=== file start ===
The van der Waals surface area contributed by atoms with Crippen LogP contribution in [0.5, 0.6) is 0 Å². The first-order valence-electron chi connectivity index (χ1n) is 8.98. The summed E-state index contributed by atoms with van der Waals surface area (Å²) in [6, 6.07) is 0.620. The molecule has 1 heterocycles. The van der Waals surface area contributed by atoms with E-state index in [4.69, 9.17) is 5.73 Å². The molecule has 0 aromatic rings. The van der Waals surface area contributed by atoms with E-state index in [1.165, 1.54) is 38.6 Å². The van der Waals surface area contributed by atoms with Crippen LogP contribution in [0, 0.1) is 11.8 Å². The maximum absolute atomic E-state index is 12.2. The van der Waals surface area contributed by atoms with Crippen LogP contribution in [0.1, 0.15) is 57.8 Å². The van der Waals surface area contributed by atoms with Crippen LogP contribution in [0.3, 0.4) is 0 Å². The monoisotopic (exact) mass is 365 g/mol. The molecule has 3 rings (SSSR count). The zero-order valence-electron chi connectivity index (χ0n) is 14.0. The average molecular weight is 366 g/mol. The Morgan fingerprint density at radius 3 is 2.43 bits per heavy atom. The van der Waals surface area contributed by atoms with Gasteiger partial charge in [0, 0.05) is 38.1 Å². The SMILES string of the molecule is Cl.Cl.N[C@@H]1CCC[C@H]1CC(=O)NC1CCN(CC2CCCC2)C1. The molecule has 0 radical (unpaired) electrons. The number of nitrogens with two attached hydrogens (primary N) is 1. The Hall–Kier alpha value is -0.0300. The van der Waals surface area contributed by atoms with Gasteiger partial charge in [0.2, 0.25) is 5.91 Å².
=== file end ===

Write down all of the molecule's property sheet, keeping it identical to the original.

The van der Waals surface area contributed by atoms with Crippen LogP contribution in [0.5, 0.6) is 0 Å². The first-order valence-electron chi connectivity index (χ1n) is 8.98. The summed E-state index contributed by atoms with van der Waals surface area (Å²) in [6, 6.07) is 0.620. The molecule has 1 heterocycles. The van der Waals surface area contributed by atoms with E-state index in [4.69, 9.17) is 5.73 Å². The molecule has 0 aromatic rings. The van der Waals surface area contributed by atoms with E-state index in [1.165, 1.54) is 38.6 Å². The van der Waals surface area contributed by atoms with Crippen LogP contribution in [0, 0.1) is 11.8 Å². The maximum absolute atomic E-state index is 12.2. The van der Waals surface area contributed by atoms with Crippen LogP contribution in [0.1, 0.15) is 57.8 Å². The van der Waals surface area contributed by atoms with Crippen LogP contribution in [0.3, 0.4) is 0 Å². The monoisotopic (exact) mass is 365 g/mol. The molecule has 3 rings (SSSR count). The zero-order valence-electron chi connectivity index (χ0n) is 14.0. The average molecular weight is 366 g/mol. The Morgan fingerprint density at radius 3 is 2.43 bits per heavy atom. The van der Waals surface area contributed by atoms with Gasteiger partial charge in [0, 0.05) is 38.1 Å². The SMILES string of the molecule is Cl.Cl.N[C@@H]1CCC[C@H]1CC(=O)NC1CCN(CC2CCCC2)C1. The molecule has 0 radical (unpaired) electrons. The number of nitrogens with two attached hydrogens (primary N) is 1. The Hall–Kier alpha value is -0.0300. The van der Waals surface area contributed by atoms with Gasteiger partial charge in [0.2, 0.25) is 5.91 Å².